Are shutdown orders still surviving judicial scrutiny?
As our past issues of Unprecedented have noted, most challenges to state shutdown orders have found little success. The one exception has been in free-exercise cases, where courts have split over whether mass-gathering restrictions unconstitutionally infringe on the free exercise of religion. As a recent stay application before the Supreme Court of the United States shows, the justices are no less split.
By a 5-4 margin, on July 20 the Supreme Court denied Calvary Chapel Dayton Valley’s request for an injunction against Nevada Governor Sisolak’s shutdown order pending appeal. The majority offered no reasoning for its decision, but the Court’s conservative bloc—made up of Justices Alito, Thomas, Kavanaugh, and Gorsuch—generated three separate dissents. Beyond the First Amendment doctrinal issues governing the Court’s decision-making process, the dissents reflect a deep discomfort with an environment in which Las Vegas casinos can host hundreds of patrons in close proximity but religious organizations are limited to far smaller gatherings, as well as an environment where large protests are tolerated but large religious services were not. Justice Alito’s dissent even suggests a willingness to limit the Court’s precedents authorizing a broad exercise of police powers in response to public health emergencies—a willingness that is sure to raise new arguments and perhaps new cases, as well. News coverage is available here, and the Court’s order and dissenting opinions are available here.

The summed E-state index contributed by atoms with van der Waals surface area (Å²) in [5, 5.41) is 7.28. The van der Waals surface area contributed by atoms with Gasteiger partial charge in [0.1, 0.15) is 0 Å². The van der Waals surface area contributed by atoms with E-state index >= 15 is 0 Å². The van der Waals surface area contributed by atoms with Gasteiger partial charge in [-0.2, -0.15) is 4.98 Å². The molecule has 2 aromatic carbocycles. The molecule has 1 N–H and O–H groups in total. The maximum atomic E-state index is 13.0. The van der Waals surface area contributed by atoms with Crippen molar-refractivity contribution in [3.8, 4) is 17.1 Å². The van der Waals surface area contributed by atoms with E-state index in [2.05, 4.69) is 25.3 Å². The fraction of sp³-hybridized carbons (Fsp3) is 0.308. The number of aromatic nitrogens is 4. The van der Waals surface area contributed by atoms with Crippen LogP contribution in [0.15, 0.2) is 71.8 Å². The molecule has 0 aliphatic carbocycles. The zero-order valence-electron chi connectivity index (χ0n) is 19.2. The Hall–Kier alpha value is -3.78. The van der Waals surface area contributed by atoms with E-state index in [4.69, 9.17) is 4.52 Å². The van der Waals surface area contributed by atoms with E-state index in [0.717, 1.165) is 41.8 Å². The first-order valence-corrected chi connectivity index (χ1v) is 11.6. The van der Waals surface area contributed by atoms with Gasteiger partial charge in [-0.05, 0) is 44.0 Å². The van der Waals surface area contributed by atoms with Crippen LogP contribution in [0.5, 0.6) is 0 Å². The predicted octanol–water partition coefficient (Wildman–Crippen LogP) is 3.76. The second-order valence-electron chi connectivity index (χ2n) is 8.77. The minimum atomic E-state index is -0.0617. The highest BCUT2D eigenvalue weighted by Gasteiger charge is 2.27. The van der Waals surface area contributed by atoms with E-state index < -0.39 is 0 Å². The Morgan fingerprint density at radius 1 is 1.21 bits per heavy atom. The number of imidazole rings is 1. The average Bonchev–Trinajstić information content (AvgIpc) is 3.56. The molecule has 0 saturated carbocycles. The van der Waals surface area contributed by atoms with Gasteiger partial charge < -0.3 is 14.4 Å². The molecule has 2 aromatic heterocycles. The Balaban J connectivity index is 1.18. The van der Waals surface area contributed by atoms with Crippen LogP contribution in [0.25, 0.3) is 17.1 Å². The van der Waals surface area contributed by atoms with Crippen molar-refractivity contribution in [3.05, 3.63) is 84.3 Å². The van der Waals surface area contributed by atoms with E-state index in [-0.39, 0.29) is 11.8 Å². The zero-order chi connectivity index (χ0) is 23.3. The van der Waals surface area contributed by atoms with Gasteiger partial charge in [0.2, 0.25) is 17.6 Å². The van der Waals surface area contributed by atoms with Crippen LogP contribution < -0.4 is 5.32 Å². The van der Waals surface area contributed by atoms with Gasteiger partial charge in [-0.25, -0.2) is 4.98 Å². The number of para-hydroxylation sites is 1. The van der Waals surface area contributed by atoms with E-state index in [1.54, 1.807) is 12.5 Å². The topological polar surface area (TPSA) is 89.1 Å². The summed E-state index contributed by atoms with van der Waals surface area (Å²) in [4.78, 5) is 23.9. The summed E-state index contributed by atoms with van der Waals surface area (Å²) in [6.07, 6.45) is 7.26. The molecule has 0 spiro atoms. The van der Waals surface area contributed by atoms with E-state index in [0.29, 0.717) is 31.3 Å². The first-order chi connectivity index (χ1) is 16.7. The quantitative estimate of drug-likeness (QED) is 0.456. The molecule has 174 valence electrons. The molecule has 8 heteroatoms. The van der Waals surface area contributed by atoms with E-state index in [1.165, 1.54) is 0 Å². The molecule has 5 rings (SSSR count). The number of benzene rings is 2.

The Justices’ disagreement, however, should not be allowed to hide the larger point: shutdown orders have largely survived judicial scrutiny. Even while the Justices were deciding the Nevada case, for instance, a federal court denied a waterpark’s challenge to Washington Governor Inslee’s shutdown order. Not only did it find that Governor Inslee had the statutory authority to issue the order, it found that the waterpark’s substantive due process claims were foreclosed by Supreme Court precedent that tolerates broad measures to protect public health. News coverage is available here, and the Court’s order is available here.